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National Museum of the U.S. Air Force
V-2 & Meillerwagen Trailer, Dayton, Ohio
(Photos by Phil Broad, Rod Givens, John Kiever & Tracy Dungan)
   The National Museum of the U.S. Air Force in Dayton, Ohio, recently completed restoration of its V-2 rocket and Meillerwagen erector/trailer. The beautiful display is now open to the public in the WWII aircraft building. Being one of only three Meillerwagen trailers remaining in the world, this is the only Meillerwagen trailer in the United States.

   The NMUSAF (formerly USAFM) acquired (at no cost) the V-2 rocket and Meillerwagen that had been on display at the Aberdeen Proving Grounds in Maryland for many years. The Kansas Cosmosphere and Space Center completed the rocket restoration portion ($95,000.00) at their restoration facility in Hutchinson, KS. The Cosmosphere's restoration staff carefully resurrected this piece of history to represent, as accurately as possible, a wartime A-4/V-2 from the 1944-45 period. With the work completed, the rocket was flown in a giant C5A back to the NMUSAF in mid 2002.

   The museum restoration staff tackled the restoration of the Meiller-trailer, fabricating many missing parts to match the German field operational version. The Meillerwagen's tires, and VW Motor for the erector hydraulics, were obtained from private sources in the Czech Republic for aproximately $2,000.00. A private contractor sand blasted it for $3,500.00. Aproximately $4,000.00 was spent on special steel that was need for replica parts. The machining of replica parts, and painting, were done by museum staff employees. For some reason they chose to paint the Meillerwagen an incorrect shade of pea-green, instead of the original color of German sand-yellow.
 

The USAFM V2 and Meillerwagen as seen in 1962 at Aberdeen Proving Grounds in Maryland.
Later, the V2 and Meillerwagen were moved to an outdoor display at Aberdeen, where it wasted away in the weather for many years

   During WWII, the USAF, along with the RAF, were responsible for hunting down the shipments of V-2s heading to the western front. Allied aircraft attacked V-Weapon rail shipments and occasionally V-2 launching sites. Many high-flying USAF bomber crews were witness to the soaring rockets in flight heading towards London and Antwerp. So it is fitting to see this historic piece of equipment on display at the USAFM.

   There is some indication that this rocket was possibly caught in the open and attacked by Allied tanks while sitting on a railcar near Bromskirchen, Germany. There were 50-caliber bullet holes and damage to almost every portion of the rocket. The Cosmosphere restoration workers found a 50-cal bullet still remaining inside one of the fuel tanks! While it is true that this could have been done at anytime immediately after the war - the fact that all intact rockets were being rounded up to be sent to the U.S. for research, tends to point to the story at Bromskirchen as the likely source of the bullet holes. The truth may never really be known about how the rocket was damaged, but it is interesting to think about.

   The tiny town of Bromskirchen, located northeast of Westerwald, about 15 miles north of Biedenkopf, was captured by Combat Command B of the American Third Armored Division on March 29, 1945. In the morning, a train was coming into Bromskirchen from the marshaling yard at Allendorf-Eder. The train had many flatcars and was exceedingly long with hardly an end in sight. At the head of the line was an oil-fired locomotive, and further back was a coal-fired locomotive. After moving a few miles, it so happened that the train came to a stop near Bromskirchen because the coalpowered locomotive ran out of water. The operators of the train did not want to be stuck there in the open for fear of being attacked by the dreaded Jabos. Quickly they disconnected the train in the middle, and the commanding officer ordered the first half of the train to continue under the power of the oil locomotive toward Winterberg. For some reason, this portion of the train only made it to the tunnel at the Brilon Forest. When it was discovered by the Americans later that day, they found seven railway cars, each containing 12 V-2 warheads.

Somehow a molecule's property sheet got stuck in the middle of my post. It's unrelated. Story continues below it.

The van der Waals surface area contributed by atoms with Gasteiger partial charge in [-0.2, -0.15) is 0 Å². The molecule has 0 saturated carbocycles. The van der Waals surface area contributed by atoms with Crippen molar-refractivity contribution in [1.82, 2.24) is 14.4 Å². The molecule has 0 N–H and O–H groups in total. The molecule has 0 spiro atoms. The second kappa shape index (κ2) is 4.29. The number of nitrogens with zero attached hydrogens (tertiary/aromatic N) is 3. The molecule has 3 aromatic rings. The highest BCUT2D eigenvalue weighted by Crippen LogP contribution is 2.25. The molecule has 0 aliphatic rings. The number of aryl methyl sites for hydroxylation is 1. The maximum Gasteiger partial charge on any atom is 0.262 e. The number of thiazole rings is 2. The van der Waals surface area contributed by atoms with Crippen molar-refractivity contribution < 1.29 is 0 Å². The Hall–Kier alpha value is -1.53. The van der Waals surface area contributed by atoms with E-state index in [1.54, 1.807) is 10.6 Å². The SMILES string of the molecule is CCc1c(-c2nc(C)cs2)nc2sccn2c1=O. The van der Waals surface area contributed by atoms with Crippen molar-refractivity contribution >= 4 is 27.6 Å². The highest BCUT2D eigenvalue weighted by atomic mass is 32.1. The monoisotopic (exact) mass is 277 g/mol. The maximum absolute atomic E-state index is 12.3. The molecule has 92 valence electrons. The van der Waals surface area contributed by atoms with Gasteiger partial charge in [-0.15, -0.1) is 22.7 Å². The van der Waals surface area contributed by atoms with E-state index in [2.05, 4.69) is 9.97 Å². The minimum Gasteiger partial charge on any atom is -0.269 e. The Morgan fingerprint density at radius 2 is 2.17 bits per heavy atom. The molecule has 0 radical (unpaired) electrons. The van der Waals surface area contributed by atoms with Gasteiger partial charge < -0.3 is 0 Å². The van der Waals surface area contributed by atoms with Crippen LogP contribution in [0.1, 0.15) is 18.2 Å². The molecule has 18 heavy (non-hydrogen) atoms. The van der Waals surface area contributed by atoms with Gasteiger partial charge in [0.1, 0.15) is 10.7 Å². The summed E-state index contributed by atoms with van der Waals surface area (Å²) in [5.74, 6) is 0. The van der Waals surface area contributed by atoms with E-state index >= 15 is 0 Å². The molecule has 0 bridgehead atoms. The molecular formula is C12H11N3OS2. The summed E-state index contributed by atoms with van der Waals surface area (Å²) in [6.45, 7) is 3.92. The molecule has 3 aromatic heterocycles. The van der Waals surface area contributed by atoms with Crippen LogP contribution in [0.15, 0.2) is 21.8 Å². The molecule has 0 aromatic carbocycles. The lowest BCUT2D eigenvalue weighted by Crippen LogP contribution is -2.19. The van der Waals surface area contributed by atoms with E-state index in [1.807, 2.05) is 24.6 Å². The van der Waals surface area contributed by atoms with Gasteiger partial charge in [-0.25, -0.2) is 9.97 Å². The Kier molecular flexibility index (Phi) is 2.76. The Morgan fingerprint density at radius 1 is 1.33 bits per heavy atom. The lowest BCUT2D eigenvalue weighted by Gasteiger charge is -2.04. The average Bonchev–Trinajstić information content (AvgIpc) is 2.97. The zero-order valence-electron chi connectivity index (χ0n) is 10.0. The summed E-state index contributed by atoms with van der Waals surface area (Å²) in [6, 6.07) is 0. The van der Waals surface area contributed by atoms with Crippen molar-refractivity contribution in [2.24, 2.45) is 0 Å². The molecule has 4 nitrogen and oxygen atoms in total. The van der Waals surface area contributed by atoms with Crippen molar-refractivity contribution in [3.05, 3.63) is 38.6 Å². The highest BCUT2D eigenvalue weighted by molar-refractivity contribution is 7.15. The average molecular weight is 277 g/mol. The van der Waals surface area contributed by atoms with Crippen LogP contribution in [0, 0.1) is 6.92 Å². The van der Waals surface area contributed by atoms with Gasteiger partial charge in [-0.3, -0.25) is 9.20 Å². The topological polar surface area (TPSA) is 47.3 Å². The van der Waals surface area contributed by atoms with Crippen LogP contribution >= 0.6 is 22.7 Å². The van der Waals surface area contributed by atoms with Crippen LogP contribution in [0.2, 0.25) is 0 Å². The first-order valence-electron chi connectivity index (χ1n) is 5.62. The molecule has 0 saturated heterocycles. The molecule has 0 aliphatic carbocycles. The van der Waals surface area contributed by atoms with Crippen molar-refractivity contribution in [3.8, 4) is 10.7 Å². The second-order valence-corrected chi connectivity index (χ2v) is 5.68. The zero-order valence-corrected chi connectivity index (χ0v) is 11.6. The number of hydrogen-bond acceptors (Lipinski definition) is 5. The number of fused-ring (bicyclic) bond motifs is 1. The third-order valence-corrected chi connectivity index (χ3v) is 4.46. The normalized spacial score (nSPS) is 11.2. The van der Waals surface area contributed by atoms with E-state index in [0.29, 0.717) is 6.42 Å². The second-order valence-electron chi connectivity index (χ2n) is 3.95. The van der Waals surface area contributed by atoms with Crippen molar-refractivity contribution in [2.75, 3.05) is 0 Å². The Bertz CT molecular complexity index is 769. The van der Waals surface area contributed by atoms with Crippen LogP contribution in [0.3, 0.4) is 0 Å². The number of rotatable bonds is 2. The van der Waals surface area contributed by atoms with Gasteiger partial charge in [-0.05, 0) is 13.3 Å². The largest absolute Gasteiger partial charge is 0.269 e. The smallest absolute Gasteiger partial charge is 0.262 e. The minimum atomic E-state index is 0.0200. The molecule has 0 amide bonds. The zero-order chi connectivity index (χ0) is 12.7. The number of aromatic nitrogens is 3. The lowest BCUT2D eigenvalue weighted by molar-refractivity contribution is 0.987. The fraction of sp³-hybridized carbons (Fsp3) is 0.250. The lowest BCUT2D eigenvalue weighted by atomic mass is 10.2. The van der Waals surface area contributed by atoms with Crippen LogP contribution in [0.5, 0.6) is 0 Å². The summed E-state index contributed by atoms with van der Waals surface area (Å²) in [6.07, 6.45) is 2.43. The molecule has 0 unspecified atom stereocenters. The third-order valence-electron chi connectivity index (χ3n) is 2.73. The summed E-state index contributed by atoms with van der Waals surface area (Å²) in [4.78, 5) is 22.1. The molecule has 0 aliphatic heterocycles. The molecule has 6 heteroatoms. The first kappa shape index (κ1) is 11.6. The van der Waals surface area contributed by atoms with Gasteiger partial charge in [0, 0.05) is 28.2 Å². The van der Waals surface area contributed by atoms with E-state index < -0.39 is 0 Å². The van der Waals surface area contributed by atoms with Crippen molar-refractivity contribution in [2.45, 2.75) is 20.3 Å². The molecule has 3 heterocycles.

The remaining section of the train with the steam locomotive waited about 20 minutes at Bromskirchen to fill up with water. Suddenly an American tank appeared on the road and opened fire on the train with its machine guns. The locomotive received a direct hit, damaging the main steam pipes and leaving a large hole in the side of the locomotive. The railway workers jumped from the train and escaped. After its capture, the Americans found ten railway cars containing nine damaged and partially burned V-2s, plus the scattered parts of another V-2 and some warheads.

   T Dungan, V-2; Combat History of the First Ballistic Missile, 2005

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   Another curious detail to consider is the apparent writing by Mittelbau prisoners on the top of the alcohol tank during the rockets construction (see below).

Below are photos of 2001-2002 restoration in Kansas and arrival in Dayton.

(CLICK ON THUMBNAIL TO ENLARGE)

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   The V-2 and Meillerwagen display is now open to the public at the National Museum of the U.S. Air Force in Dayton. Shown below is the current configuration, but it is rumored that eventually the museum intends to build a diorama depicting the rocket raised on a firing platform and being serviced as if ready for launching. Thanks to John Kiever for the detailed photos of the Meillerwagen details.

(CLICK ON THUMBNAIL TO ENLARGE)

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